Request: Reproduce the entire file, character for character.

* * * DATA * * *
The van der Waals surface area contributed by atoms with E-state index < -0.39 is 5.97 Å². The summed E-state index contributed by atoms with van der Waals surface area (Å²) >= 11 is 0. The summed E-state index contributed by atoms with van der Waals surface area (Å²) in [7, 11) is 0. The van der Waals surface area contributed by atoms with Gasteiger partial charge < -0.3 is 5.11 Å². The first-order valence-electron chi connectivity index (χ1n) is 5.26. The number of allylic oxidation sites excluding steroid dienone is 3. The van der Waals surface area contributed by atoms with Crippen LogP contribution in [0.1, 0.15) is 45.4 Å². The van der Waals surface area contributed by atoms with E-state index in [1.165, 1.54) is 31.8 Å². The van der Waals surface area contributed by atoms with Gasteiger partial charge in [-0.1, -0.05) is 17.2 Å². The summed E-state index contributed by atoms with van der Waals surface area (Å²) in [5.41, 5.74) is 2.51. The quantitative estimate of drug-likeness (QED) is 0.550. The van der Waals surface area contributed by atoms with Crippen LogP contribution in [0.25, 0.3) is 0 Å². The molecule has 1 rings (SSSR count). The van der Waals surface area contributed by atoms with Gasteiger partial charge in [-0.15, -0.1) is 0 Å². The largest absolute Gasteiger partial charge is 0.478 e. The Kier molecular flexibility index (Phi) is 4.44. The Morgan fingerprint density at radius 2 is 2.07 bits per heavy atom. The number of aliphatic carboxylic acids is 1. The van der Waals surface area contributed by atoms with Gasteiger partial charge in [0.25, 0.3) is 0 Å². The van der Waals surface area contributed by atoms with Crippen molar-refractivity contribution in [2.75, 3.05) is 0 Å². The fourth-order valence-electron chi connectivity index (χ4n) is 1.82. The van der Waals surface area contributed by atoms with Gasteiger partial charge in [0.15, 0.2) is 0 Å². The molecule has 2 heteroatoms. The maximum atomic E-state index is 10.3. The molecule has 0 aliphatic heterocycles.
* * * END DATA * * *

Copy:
The van der Waals surface area contributed by atoms with E-state index < -0.39 is 5.97 Å². The summed E-state index contributed by atoms with van der Waals surface area (Å²) >= 11 is 0. The summed E-state index contributed by atoms with van der Waals surface area (Å²) in [7, 11) is 0. The van der Waals surface area contributed by atoms with Gasteiger partial charge < -0.3 is 5.11 Å². The first-order valence-electron chi connectivity index (χ1n) is 5.26. The number of allylic oxidation sites excluding steroid dienone is 3. The van der Waals surface area contributed by atoms with Crippen LogP contribution in [0.1, 0.15) is 45.4 Å². The van der Waals surface area contributed by atoms with E-state index in [1.165, 1.54) is 31.8 Å². The van der Waals surface area contributed by atoms with Gasteiger partial charge in [-0.1, -0.05) is 17.2 Å². The summed E-state index contributed by atoms with van der Waals surface area (Å²) in [5.41, 5.74) is 2.51. The quantitative estimate of drug-likeness (QED) is 0.550. The van der Waals surface area contributed by atoms with Crippen LogP contribution in [0.25, 0.3) is 0 Å². The molecule has 1 rings (SSSR count). The van der Waals surface area contributed by atoms with Gasteiger partial charge in [-0.15, -0.1) is 0 Å². The largest absolute Gasteiger partial charge is 0.478 e. The Kier molecular flexibility index (Phi) is 4.44. The Morgan fingerprint density at radius 2 is 2.07 bits per heavy atom. The number of aliphatic carboxylic acids is 1. The van der Waals surface area contributed by atoms with Gasteiger partial charge in [0.25, 0.3) is 0 Å². The van der Waals surface area contributed by atoms with Crippen molar-refractivity contribution in [2.75, 3.05) is 0 Å². The fourth-order valence-electron chi connectivity index (χ4n) is 1.82. The van der Waals surface area contributed by atoms with Gasteiger partial charge in [0.15, 0.2) is 0 Å². The molecule has 2 heteroatoms. The maximum atomic E-state index is 10.3. The molecule has 0 aliphatic heterocycles.